Choosing Genes for Future Children: Regulating PGD, is the first major report from the three-year multidisciplinary project which draws together a team of New Zealand and international researchers in Law, Bioethics, Science, Maori and Paediatrics to examine whether, how and to what extent, human genome-based technologies should be regulated. PGD became publicly funded by the New Zealand Government this year.
The report analyses three major ethical objections to the use of PGD - the destruction of embryo, 'playing God' and concerns about eugenics. In addressing these concerns the report settles on a gradualist approach to the human embryo, in that the embryo is more than a mere collection of cells but less than a full person. It finds that modern medicine intervenes in human life in many areas to avoid agonies being suffered by people. In the same way, PGD can be used to avail the intractable and unbearable suffering brought about by serious incurable genetic disorders. Eugenics is generally associated with state-enforced programmes that impose a genetic blueprint. PGD is used by a small number of intending parents exercising individual choices to avoid serious, incurable genetic disorders in their families. The New Zealand Organisation for Rare Disorders is open to the use of PGD.
Effort was made in the report to address Maori (the indigenous people of New Zealand) values and beliefs surrounding the use of PGD technology, with in-depth interviews with a range of Maori participants. While no single Maori view emerged on the potential risks and benefits of PGD, we did see strong patterns emerge. General agreement was found from Maori perspectives that PGD has the potential to do more good than harm for Maori communities. As one Maori participant in the study said:
'If there is the power to change it, would you? If you knew that your child was going to have a terminal disease that would kill them by the age of two or three and be in absolute pain and agony for that two or three years. If I had had that choice, I wouldn't want to see anybody go through that pain, child or not'. The main concern was that Maori may not have equality of access to PGD.
The report raises questions about the current controls on the use of PGD. Currently, PGD is an 'established procedure' in New Zealand with guidelines dictating its use. 'Serious impairment' is the basis for the general use of PGD which would include late onset conditions such as breast cancer which can be identified at the preimplantation stage. Non-medical sex selection is banned outright and the report questions whether this is too rigid a stance given that public and other attitudes can shift rapidly. The report found no evidence that sex selection for social reasons would do any great harm in New Zealand. Firstly the procedure itself is complicated and requires a great deal of dedication by parents before using it for the purposes of sex selection. Second there is no evidence that one particular sex would be predominantly chosen to create an imbalance. In the end the report recommends that the outright ban on sex selection be removed and that for a start sex selection would be considered on a case-by-case basis.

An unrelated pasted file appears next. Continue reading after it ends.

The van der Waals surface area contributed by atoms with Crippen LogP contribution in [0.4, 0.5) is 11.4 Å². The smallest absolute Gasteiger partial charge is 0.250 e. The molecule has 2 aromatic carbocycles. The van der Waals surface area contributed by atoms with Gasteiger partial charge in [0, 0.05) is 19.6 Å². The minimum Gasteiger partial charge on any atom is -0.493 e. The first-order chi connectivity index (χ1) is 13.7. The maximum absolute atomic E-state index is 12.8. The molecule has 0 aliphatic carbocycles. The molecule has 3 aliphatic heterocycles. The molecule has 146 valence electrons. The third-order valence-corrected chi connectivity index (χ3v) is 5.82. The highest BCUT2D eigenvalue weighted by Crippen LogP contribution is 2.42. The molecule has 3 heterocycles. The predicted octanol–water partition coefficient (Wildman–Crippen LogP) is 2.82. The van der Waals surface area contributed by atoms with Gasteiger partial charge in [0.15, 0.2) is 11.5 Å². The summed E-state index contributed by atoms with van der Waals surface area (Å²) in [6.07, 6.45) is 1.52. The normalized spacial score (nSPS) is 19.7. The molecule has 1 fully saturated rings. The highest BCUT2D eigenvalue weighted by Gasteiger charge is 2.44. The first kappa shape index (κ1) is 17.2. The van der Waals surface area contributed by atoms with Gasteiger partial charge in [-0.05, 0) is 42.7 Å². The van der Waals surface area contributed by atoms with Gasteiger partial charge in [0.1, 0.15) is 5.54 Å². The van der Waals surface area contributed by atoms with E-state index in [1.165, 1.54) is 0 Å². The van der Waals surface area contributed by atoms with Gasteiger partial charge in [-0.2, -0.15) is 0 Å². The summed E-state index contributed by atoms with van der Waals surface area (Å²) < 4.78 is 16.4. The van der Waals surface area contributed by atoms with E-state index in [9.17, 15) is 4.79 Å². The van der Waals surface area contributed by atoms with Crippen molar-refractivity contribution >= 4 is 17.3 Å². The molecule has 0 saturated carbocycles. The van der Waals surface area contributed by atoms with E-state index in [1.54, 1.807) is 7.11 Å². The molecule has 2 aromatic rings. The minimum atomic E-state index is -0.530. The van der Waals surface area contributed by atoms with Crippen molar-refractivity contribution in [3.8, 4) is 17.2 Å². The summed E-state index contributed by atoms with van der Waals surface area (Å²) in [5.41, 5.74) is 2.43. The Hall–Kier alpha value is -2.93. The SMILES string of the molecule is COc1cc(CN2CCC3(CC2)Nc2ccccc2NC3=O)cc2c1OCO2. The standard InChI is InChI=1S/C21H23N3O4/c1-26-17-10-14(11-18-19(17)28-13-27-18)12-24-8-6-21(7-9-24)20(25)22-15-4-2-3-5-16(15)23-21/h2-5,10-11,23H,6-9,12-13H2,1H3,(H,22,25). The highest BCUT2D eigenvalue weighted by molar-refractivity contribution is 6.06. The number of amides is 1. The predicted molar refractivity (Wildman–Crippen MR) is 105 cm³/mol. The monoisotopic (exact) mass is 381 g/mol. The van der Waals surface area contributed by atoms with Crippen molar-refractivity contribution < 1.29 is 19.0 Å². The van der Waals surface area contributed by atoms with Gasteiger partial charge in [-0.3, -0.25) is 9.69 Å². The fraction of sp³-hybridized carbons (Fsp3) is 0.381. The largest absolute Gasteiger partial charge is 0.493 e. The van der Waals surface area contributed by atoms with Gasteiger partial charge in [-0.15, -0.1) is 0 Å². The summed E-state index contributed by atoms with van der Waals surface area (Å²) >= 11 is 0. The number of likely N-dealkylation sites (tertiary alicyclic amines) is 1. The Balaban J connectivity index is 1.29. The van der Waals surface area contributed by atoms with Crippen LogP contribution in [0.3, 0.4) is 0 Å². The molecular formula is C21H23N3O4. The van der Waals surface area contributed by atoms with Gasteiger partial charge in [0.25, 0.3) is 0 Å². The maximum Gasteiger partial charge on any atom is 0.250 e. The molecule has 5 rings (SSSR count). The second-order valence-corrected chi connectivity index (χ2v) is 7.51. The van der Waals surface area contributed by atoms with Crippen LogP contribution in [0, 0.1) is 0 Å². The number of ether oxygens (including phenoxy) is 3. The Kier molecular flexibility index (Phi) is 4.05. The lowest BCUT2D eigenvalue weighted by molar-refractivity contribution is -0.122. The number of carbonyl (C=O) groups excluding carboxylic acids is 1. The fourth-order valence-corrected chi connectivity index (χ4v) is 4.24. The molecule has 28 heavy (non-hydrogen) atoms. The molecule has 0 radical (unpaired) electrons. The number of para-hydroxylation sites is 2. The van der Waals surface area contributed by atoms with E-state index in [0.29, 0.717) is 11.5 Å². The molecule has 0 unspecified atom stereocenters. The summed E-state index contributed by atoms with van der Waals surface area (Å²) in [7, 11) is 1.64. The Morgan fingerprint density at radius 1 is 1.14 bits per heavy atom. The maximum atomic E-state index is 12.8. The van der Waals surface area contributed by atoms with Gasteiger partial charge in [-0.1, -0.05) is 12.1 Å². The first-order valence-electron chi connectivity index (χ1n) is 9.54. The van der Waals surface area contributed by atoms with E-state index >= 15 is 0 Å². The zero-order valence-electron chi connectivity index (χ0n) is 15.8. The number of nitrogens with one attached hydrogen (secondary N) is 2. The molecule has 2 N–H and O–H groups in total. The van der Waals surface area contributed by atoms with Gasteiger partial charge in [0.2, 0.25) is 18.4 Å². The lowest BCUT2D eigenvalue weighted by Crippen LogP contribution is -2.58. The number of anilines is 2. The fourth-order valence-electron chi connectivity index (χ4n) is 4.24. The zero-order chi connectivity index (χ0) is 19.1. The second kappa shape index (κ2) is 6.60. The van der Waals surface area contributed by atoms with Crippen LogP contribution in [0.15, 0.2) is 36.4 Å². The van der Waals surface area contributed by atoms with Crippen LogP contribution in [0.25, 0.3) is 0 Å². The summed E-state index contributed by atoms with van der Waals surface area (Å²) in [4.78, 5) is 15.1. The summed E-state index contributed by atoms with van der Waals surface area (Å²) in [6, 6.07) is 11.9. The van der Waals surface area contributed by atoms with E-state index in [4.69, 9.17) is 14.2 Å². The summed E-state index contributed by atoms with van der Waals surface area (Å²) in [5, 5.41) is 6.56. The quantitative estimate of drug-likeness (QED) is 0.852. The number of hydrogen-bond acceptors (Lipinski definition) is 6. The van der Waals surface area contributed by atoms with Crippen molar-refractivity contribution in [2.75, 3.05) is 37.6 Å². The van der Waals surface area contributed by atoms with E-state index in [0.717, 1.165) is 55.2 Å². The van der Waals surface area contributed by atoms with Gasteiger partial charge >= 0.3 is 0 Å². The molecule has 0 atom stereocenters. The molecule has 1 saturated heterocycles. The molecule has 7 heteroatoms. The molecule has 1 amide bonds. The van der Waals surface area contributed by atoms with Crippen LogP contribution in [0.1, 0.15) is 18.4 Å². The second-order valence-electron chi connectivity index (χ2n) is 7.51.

The report also highlights inconsistencies in the current regulation of PGD. An example of this is the way the selection of embryos for a genetic impairment seen in a parent is prohibited. For example, deaf parents may not select an embryo that carries the genetic mutation that encodes for deafness, even when the parents consider that deafness is not an 'impairment' but rather a disorder that can be life-enhancing. Such a prohibition may also present difficulties for parents where there is limited or a lack of suitable embryos for implantation. These examples are inconsistent with prenatal testing where parents can choose to continue with a pregnancy even though they have been made aware of a genetic impairment in a fetus.
These inconsistencies also extend to so-called 'saviour siblings' - where a child with a severe life-threatening condition can be saved if a sibling is born with compatible genetic tissue. PGD can be used to test for compatibility but only when the sick child has a familial genetic disorder - one which has been passed from parent to child. If the condition is non-heritable then PGD cannot be used. This anomaly could be addressed by a allowing the use of PGD to create a 'saviour sibling' in cases where the child is suffering from a severe life-threatening condition whether familial or not.
The report overall finds the current uses of PGD do more good than harm. We do recommend that a system be put in place to monitor the health and social outcomes of the ongoing use of PGD. The New Zealand Law Foundation-funded Human Genome Research Project will now broaden its work to examine questions about genetics and society, involving whole genome screening technology and genetic testing of newborns and children.
Sources and References
Choosing the Genes for Future Children Regulating Preimplantation genetic diagnosis